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Vet Immunol Immunopathol. 2003 Nov 15;96(1-2):73-82.

Development of an enzyme immuno assay for the determination of porcine haptoglobin in various body fluids: testing the significance of meat juice measurements for quality monitoring programs.

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1
Institute for Physiology, Biochemistry and Animal Hygiene, University of Bonn, Katzenburgweg 7-9, D-53115 Bonn, Germany. s.hiss@uni-bonn.de

Abstract

Quantification of haptoglobin (Hp), an acute phase protein, in blood is presently discussed as being useful to monitor animal health. We developed an enzyme immuno assay (EIA) which is specific for porcine Hp, is not impaired by hemolytic samples and is sufficiently sensitive to be applied in meat juice. Hp was purified from porcine serum by affinity chromatography on hemoglobin Sepharose followed by gel filtration. A specific rabbit antiserum was obtained. In a competitive approach, biotinylated porcine Hp was used as tracer and incubated with Hp standard or sample in microtiter plates. The limit of detection was 0.02 mg/l, parallelism of sample dilutions was proven; recovery of Hp added to serum samples was 96.4 +/- 4.7%. The coefficients of intra and inter-assay variation were 3.3 (n=5) and 10.2% (n=16), respectively. Hp was reliably quantified in blood serum and plasma, whole blood, saliva and meat juice. For healthy pigs of different ages (4 weeks and 6 months), mean Hp concentrations of about 0.5-0.7 mg/ml were observed. To test the significance of Hp measurements in other matrices, samples were obtained from fattening pigs or from slaughter pigs. Blood serum or plasma was collected in parallel. In whole blood, Hp concentrations were about 40% lower than in plasma, but were closely related (n=24,r=0.85,P<0.001). Saliva Hp concentrations ranged between 0.3 and 3.0 microg/ml and were marginally related with blood plasma concentrations (n=93,r=0.35,P<0.001). From 106 hybrid slaughter pigs (100-110 kg) blood and muscle samples (diaphragmatic pillar, d.p.; m. brachiocephalicus, m.b.) were collected. Meat juice was obtained after freezing and thawing. Concentrations were 0.39+/-0.5 mg/ml in serum and 0.04+/-0.06 mg/ml in meat juice. Hp concentrations in blood were closely correlated with those in d.p. juice (P<0.001,r=0.750) and m.b. juice (P<0.001,r=0.776). In view of the many reports on Hp measurements being predictive for animal health even in the subclinical range, we conclude that Hp quantification in meat juice might be useful to assess meat quality at slaughter and further along the processing chain in terms of animal health.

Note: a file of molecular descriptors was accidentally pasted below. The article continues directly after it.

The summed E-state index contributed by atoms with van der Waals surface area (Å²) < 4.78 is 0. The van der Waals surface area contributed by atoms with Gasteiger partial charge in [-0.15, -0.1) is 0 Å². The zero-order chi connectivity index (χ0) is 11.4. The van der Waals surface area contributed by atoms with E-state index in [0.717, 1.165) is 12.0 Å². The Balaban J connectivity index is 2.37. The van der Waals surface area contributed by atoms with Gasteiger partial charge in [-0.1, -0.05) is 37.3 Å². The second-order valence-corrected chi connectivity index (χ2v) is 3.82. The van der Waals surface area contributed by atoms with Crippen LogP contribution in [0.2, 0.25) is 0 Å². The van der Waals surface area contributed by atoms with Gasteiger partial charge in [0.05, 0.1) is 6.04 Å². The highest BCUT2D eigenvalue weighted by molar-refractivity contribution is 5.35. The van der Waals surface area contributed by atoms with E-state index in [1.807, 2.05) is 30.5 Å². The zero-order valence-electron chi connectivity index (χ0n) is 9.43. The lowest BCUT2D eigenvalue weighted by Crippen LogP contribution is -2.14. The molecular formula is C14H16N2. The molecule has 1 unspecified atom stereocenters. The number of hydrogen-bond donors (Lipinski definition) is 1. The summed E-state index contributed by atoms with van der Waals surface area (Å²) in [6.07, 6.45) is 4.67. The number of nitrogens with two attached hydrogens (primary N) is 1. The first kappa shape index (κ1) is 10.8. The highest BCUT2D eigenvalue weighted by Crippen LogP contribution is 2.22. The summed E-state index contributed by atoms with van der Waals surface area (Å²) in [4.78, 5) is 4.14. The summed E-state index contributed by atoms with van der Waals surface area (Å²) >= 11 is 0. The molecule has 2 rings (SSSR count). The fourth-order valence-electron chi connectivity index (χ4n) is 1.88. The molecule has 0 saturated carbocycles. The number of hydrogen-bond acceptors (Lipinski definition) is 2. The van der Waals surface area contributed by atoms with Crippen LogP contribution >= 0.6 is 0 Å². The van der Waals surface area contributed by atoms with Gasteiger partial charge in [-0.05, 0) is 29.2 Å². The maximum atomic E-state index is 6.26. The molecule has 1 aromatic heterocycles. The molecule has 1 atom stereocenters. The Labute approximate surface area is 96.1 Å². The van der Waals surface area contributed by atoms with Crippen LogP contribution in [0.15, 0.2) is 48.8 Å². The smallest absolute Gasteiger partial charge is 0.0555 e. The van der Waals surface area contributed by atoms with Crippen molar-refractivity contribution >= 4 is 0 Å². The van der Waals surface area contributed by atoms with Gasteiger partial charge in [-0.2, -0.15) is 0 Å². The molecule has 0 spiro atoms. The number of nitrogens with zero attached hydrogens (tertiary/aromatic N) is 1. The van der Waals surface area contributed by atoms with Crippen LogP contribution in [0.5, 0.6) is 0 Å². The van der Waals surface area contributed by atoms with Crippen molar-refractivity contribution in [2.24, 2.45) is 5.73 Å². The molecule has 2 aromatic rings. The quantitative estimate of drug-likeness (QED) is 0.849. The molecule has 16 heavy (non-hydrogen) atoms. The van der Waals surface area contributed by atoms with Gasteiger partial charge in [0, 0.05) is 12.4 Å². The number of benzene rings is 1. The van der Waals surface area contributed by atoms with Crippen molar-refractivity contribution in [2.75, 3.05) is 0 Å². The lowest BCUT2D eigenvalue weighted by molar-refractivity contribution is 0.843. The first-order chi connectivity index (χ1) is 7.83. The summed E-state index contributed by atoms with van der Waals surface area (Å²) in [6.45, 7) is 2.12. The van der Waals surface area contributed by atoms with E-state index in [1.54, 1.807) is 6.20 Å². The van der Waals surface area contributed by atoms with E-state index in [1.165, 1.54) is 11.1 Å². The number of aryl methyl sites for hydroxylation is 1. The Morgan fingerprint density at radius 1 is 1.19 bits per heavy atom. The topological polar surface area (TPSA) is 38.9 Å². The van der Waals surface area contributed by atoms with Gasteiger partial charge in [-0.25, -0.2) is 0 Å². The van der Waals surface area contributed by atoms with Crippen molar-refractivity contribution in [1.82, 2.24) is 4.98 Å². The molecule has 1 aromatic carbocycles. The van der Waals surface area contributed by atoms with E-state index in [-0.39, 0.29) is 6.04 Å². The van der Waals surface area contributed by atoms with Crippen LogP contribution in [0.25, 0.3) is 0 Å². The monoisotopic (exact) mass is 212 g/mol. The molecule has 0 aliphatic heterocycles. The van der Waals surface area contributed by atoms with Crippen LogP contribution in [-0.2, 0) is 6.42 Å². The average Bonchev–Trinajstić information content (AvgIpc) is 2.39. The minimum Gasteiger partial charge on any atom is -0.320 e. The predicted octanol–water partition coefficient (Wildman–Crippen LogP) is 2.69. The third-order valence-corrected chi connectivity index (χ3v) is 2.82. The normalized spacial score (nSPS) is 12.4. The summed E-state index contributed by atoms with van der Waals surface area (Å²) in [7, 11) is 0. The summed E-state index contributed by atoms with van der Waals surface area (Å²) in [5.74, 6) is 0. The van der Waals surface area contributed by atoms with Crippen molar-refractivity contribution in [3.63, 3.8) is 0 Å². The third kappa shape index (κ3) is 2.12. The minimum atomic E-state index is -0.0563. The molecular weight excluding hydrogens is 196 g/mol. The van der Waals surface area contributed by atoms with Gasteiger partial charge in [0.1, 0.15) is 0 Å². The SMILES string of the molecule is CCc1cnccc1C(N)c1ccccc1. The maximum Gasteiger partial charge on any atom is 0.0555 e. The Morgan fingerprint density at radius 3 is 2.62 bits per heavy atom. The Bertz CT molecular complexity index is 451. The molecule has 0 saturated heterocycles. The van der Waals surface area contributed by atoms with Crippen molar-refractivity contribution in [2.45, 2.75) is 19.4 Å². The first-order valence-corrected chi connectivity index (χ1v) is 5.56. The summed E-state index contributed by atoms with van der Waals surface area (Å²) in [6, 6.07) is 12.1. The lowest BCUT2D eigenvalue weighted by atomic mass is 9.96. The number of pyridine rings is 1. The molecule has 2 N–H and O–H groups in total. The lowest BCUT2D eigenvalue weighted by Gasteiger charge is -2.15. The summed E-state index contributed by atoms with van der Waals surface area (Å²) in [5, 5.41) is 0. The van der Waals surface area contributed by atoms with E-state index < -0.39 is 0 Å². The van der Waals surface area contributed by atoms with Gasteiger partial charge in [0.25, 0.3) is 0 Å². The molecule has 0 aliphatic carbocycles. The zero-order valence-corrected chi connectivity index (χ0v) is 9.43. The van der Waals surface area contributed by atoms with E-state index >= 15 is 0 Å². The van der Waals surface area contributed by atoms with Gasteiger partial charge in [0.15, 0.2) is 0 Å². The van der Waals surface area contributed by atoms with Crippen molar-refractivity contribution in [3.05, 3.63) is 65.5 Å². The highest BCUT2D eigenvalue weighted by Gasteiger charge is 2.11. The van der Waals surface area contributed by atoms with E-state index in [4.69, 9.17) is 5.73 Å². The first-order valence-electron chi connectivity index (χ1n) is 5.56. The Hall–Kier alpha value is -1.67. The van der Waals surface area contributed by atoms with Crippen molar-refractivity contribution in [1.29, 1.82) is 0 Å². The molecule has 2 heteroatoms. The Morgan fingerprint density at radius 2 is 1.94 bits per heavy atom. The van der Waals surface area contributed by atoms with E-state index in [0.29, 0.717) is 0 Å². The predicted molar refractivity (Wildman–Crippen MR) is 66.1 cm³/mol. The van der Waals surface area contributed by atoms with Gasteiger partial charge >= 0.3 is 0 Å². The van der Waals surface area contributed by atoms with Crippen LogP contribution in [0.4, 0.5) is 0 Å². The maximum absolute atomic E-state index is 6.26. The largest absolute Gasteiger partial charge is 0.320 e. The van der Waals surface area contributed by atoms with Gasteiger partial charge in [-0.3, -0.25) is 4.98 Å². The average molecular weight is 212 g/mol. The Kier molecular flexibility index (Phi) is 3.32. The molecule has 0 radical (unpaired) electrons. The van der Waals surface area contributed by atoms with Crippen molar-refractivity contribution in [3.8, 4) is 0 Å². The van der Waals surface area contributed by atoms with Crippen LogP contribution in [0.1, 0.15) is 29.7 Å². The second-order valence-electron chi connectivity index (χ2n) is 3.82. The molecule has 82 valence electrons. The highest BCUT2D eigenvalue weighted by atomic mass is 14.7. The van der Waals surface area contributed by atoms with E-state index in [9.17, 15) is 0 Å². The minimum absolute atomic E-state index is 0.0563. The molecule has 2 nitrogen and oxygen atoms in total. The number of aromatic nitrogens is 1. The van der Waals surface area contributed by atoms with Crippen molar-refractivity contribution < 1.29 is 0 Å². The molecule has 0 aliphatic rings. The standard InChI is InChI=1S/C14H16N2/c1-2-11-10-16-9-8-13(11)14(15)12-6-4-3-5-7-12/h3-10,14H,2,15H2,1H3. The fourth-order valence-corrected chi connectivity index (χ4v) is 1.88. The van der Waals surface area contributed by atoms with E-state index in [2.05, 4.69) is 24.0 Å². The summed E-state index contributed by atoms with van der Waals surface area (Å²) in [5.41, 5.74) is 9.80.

PMID:
14522136
[Indexed for MEDLINE]

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